Condensed Matter Seminars

Picosecond Infrared Laser (PIRL) Scalpel: Achieving Fundamental (Single Cell) Limits to Minimally Invasive Surgery and Biodiagnostics

Speaker: 
R. J. Dwayne Miller, The Max Planck Institute for the Structure and Dynamics of Matter, Hamburg, Germany and, Departments of Chemistry and Physics, University of Toronto
Event Date and Time: 
Thu, 2018-01-18 12:30 - 13:30
Location: 
AMPEL #311

Mapping Atomic Motions with Ultrabright Electrons: Realization of the Chemists’ Gedanken Experiment

Speaker: 
R. J. Dwayne Miller, The Max Planck Institute for the Structure and Dynamics of Matter, Hamburg, Germany and, Departments of Chemistry and Physics, University of Toronto
Event Date and Time: 
Thu, 2018-01-18 14:00 - 15:00
Location: 
Chemistry C126
Local Contact: 
Josh Folk, Ian Affleck

With the development of ultrabright electron sources capable of literally lighting up atomic motions, the fundamental space-time limit to imaging chemistry has been achieved.

Quantum magnetism on a chip

Speaker: 
Richard G. Harris, Principal Scientist, D-Wave Systems Inc.
Event Date and Time: 
Thu, 2018-01-11 14:00 - 15:00
Location: 
AMPEL #311
Local Contact: 
Josh Folk

Feynman's original vision for a quantum computer was of a physical quantum system whose Hamiltonian could be adjusted in situ in order to simulate the physics of other quantum systems.  Quantum magnetic systems, with localized spins and short range interactions, are perhaps the simplest such physical quantum system that can be implemented in existing solid state technologies.  This lecture will review how a D-Wave 2X quantum annealing processor can be used to realize quantum phase transitions in the transverse field Ising model on an embedded 3-dimensional lattice.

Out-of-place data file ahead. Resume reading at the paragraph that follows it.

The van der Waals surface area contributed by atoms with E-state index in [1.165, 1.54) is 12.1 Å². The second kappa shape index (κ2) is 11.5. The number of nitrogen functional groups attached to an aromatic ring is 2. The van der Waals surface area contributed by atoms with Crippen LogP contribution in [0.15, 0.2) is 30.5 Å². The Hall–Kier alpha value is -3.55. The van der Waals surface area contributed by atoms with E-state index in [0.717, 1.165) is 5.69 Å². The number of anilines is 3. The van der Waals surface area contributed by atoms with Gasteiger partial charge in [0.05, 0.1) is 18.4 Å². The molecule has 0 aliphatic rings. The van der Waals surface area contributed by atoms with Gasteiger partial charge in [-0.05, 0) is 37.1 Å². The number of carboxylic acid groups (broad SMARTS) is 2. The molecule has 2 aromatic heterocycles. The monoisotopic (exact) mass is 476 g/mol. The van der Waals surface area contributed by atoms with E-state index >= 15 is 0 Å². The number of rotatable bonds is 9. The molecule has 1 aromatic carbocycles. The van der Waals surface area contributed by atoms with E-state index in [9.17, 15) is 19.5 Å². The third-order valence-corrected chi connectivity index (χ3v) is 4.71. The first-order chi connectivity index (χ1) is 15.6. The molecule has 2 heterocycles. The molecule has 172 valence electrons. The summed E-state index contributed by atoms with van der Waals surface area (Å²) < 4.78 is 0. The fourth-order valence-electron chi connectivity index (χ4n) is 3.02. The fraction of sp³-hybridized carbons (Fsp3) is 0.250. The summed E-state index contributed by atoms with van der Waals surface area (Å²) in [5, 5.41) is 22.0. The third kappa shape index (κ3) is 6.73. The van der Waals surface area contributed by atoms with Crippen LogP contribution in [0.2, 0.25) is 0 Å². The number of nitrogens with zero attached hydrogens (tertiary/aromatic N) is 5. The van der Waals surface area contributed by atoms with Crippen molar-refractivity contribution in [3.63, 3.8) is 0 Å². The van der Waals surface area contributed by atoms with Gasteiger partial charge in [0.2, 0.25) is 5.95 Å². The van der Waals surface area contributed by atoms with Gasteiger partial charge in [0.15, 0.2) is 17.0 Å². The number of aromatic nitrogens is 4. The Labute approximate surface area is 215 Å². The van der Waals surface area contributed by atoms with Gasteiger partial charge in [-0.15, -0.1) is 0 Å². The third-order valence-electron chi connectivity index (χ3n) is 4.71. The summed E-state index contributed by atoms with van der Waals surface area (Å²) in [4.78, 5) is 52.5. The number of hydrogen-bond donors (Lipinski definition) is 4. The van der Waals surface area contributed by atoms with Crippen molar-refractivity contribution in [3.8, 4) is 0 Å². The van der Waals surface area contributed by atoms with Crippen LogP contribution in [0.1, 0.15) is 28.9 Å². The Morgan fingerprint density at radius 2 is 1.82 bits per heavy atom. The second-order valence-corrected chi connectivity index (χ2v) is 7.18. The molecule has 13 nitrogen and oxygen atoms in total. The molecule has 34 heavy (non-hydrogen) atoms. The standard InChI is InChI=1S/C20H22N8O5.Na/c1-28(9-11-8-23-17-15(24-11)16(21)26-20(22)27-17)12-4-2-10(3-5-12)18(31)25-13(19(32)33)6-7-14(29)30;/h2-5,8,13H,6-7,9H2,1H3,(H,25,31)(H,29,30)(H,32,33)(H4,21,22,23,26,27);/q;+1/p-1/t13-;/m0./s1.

Quantum simulations of dynamical response functions for strongly correlated quasi-one dimensional materials

Speaker: 
Alberto Nocera, University of Tennessee
Event Date and Time: 
Thu, 2018-01-25 14:00 - 15:00
Location: 
Hennings #318
Local Contact: 
Marcel Franz
Dynamical response functions of strongly correlated quantum systems provide crucial infor-
mation about their complex physical behavior. For example, in layered high Tc superconduc-
tors, pairing could be linked to the unusual structure of spin excitations with a spin gap at low
energies and a magnetic resonance with an universal hourglass dispersion.

Using Resonant Inelastic X-ray Scattering to study quasiparticle fractionalization in quasi-one-dimensional cuprates

Speaker: 
Steve Johnston, University of Tennessee
Event Date and Time: 
Fri, 2018-01-05 14:00 - 15:00
Location: 
AMPEL #311
Local Contact: 
Mona Berciu

One-dimensional (1D) magnetic materials have attracted significant interest as a platform for studying phenomena such as quasiparticle fractionalization and quantum criticality. The spin-1/2 1D Heisenberg antiferromagnet is a vital system;  its elementary excitations are chargeless spin-1/2 quasiparticles called spinons that are created in pairs.

Quantum supremacy: checking a quantum computer with a classical supercomputer

Speaker: 
John Martinis, University of California at Santa Barbara
Event Date and Time: 
Thu, 2017-11-30 14:00 - 15:00
Location: 
Hennings #201
Local Contact: